Gretchen Morgenson has yet another article about credit default swaps in today's NYT. I don't have time to debunk all of the myths or point out all of the false statements (of which there are many) in her article. Suffice to say that at several points she confuses currency swaps with credit default swaps, which is pretty goddamn hard to do. But one statement jumped out at me, because while it's not terribly important, it's an indisputably false statement, and provides a pretty clear example of the kind of lazy and uninformed analysis that Morgenson brings to the table. She writes:
The Office of the Comptroller of the Currency reported that revenue generated by United States banks in their credit derivatives trading totaled $1.2 billion in the third quarter of 2009.No, Gretchen. The OCC does not report trading revenue by instrument. The OCC report she's referring to is the latest Quarterly Report on Bank Trading and Derivatives Activities. She got that $1.2 billion number from the chart accompanying graph 6A (on page 16), which I've reproduced here:
These numbers do not represent banks' derivatives trading revenues. Look at the title of the table: "Cash & Derivative Revenue." Right there in huge font. Notice also the note accompanying the table:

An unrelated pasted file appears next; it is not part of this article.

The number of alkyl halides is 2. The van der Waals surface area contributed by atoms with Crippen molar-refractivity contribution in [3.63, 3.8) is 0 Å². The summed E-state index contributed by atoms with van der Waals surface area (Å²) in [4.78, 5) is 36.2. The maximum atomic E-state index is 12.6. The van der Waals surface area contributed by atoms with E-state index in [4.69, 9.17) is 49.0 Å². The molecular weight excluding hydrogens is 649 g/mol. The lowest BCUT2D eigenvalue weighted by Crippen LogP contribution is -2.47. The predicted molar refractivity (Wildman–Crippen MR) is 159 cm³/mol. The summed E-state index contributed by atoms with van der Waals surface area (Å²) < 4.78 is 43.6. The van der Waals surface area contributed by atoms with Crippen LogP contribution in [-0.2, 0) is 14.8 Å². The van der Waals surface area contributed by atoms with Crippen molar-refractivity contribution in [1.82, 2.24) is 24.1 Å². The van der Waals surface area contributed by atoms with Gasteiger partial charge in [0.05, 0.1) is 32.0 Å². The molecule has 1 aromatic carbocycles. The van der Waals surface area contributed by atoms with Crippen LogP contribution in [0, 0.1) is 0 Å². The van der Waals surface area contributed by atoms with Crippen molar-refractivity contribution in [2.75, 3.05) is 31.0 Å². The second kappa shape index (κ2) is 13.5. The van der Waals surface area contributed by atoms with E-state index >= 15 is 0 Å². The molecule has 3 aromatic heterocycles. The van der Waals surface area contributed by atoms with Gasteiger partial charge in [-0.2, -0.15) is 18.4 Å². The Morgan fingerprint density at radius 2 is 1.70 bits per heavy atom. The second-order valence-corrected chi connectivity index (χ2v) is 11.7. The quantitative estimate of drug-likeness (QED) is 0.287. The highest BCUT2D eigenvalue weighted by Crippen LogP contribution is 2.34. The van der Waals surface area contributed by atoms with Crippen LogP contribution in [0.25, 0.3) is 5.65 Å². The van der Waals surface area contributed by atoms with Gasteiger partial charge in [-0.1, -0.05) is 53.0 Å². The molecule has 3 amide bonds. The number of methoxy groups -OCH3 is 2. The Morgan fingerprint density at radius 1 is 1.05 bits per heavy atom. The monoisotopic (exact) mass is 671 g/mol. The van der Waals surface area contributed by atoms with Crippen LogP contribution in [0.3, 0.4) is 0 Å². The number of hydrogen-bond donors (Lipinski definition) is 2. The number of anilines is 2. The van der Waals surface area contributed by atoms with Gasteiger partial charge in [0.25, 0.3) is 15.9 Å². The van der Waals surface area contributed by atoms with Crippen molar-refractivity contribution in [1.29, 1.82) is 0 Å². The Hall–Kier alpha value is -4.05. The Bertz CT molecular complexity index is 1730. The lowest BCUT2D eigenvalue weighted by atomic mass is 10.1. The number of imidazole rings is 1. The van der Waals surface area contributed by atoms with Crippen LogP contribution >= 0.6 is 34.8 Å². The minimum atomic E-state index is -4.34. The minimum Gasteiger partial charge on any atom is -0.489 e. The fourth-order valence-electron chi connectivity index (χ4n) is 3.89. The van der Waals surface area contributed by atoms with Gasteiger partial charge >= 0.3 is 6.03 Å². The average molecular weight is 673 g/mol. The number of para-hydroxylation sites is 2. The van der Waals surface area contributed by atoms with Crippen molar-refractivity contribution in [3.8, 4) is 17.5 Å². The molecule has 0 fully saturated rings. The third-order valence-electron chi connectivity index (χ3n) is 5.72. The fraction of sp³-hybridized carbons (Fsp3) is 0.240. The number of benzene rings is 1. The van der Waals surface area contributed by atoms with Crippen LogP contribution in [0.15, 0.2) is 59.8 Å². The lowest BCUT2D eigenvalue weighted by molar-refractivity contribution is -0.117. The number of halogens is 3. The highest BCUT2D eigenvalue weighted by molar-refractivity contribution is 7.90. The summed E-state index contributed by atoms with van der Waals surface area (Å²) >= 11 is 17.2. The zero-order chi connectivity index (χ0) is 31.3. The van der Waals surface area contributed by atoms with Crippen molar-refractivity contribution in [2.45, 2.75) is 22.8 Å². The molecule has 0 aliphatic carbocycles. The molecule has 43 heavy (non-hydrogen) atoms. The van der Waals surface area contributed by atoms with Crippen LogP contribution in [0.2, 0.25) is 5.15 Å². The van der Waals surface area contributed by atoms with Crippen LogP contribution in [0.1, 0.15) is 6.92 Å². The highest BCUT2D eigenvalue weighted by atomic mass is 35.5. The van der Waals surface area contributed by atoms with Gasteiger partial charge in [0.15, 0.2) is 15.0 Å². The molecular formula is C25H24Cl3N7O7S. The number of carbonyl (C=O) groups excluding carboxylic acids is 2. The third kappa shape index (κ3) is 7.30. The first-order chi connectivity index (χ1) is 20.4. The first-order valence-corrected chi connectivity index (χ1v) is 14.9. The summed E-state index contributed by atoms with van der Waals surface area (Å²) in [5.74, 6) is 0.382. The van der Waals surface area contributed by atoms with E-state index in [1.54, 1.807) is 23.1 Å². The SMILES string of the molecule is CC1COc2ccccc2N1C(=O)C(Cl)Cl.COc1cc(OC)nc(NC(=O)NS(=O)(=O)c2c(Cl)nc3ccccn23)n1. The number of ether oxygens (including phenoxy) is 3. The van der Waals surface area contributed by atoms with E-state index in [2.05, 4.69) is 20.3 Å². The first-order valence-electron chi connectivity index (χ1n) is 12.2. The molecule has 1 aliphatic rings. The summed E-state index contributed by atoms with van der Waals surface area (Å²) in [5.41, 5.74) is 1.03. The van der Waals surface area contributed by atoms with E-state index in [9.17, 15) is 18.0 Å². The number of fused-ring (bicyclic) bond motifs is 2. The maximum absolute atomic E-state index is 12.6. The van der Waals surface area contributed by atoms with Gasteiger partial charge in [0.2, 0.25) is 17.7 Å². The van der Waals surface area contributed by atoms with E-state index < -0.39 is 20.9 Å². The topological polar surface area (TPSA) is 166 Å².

The trading revenue figures above are for cash and derivative activities.So it should be very clear to anyone who can, you know, read words, that U.S. banks did not generate $1.2bn in revenues from credit derivatives trading in Q3-2009. That Morgenson somehow missed this is simultaneously astonishing and not at all surprising. (I don't know what newspapers' policies on corrections are, but shouldn't provably false statements at least be corrected online? So that you're not continuing to knowingly mislead your readers?)
In fact, most of the trading revenue figures in the OCC report are considered unreliable. The trading revenue figures are taken from Schedule RI of banks' call reports, which directs banks to determine the appropriate risk exposure category for trading revenues the same way they make that determination in other financial reports. But banks usually don't break out revenues (or fair values) by these five risk exposure categories in other financial reports, so they're basically left to use their own internal system to make this determination. And that's where things get messy and unreliable, because every major dealer bank organizes their trading floors differently. The "credit desk" at one bank may not trade the same instruments as the credit desk at another bank. Rates desks at some banks trade derivatives and pretty much every cash instrument under the sun, while other rates desks trade only interest rate derivatives. So the way the banks break out revenues internally, by desk/division rather than by instrument, differs substantially. The end result is that the category-specific trading revenue figures in the OCC's report are basically useless.
Also useless: Gretchen Morgenson.